I deeply appreciate your review of the book “A Carpathian Folk Song: Freedom, Love, Gold” (“Family’s life never same after ’gold trains’”, The Budapest Times, 18-24 October 2013). I would like to add my personal experience that created the theme and gave me the insight to what the book is really about, and this is what lies beneath: the loss of identity of the Hungarian people today, as I mentioned in its Preface.
After leaving Hungary in 1945 at the age of four years, I returned in my retirement to live in the country for half of the last eight years, spending most of my time producing this book. During this time I realised what has really happened to my former country, and my initial feeling of elation on returning to my motherland to find my roots and culture fell into sorrow.
I saw a different country and people than what I perceived from my Hungarian parents. People were straining to find out who they are and they felt and acted foreign to their language.
I saw this in their faces and actions. So many black circled eyes and dejected looks, their youthful beauty prematurely aged and showing the ravages of the repressive times. People shrugging their shoulders as if to say ,”Oh well, that’s the way it is”.
They don’t smile because they never learned how, nor have they anything to smile about. They say “nem lehet” – it can’t be done – because they were taught by their “Little Red Book” to do only what they are told and not to think.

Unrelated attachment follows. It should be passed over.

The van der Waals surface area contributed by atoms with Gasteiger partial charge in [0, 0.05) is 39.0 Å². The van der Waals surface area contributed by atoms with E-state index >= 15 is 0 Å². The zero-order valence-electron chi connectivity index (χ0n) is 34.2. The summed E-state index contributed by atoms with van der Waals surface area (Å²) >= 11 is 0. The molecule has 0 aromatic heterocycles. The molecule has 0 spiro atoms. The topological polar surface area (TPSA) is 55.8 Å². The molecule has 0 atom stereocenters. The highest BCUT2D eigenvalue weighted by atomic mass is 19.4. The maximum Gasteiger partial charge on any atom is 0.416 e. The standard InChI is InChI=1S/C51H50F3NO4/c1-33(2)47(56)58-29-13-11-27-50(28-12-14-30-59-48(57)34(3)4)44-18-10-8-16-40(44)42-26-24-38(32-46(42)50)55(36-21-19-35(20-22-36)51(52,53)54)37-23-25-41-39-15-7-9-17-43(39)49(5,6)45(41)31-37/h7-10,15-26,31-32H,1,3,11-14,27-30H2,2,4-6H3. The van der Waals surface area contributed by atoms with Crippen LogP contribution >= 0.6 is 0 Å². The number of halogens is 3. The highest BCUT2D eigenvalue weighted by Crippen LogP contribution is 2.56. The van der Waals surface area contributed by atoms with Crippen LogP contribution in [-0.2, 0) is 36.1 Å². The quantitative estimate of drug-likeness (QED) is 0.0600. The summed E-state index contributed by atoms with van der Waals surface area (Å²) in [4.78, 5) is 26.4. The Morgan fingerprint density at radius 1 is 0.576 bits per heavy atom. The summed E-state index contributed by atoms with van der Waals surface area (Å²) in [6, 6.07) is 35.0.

“What is yours is mine but what is mine is not yours” is what goes around. The inflection in speaking the language shows their insecurity, and their loss of self-esteem is only too obvious. The real Hungarian definitions of words such as respect and honesty no longer exist. This destructive cycle still continues and will continue with each generation because they don’t know the difference – they were born into it.
In the book US ambassador to the United Nations Henry Cabot Lodge Jr. told the president of the UN Security Council on 4 November 1956 in the midst of the Uprising: “We are seizing that moment and we will not fail you.” The failure of the UN to live up to this promise resulted in the tragedy Hungary is experiencing today.
History has now taught us that the 1956 revolution was the pivotal event that resulted in what today is the loss of Hungarians’ identity, culture and much of the meaning of their language.
If 1956 had been successful, Hungary would have rebounded from the devastating events of the two world wars, however 35 more years of the “Little Red Book” and the succeeding “born into” generations have stripped Hungary of its ability to regenerate and left it in limbo – a critically endangered unique culture and language on the path to extinction.
The book tells about the culture and values of a typical ordinary Hungarian family that is seldom seen today. This is why the book is dedicated to the future Hungarian generation. It is for them to find themselves, their roots and help them mold their own lives so they can be at peace with their language and culture.
Examples of plans and projects that can bring back some of this identity are a grandparent program and teacher exchange program of expats starting at the kindergarten and first-grade level. The early grades are the most impressionable and can best benefit from the preserving of the Hungarian culture of the grandparents and expat teachers.
The “Gold” in the title of the book symbolises the values and identity of the Hungarian people. The “gold train” in the book was really an exciting ghost train story of how the gold reserves of the country were saved. The gold was returned to Hungary in August 1946, however the glitter and its soul were safely tucked away with the Crown of St. Stephen in the vaults of Fort Knox in the US.
Maybe one day Hungarians can eliminate the EX- and we all can be just simply PATS.
Sincerely, Steve Tarnay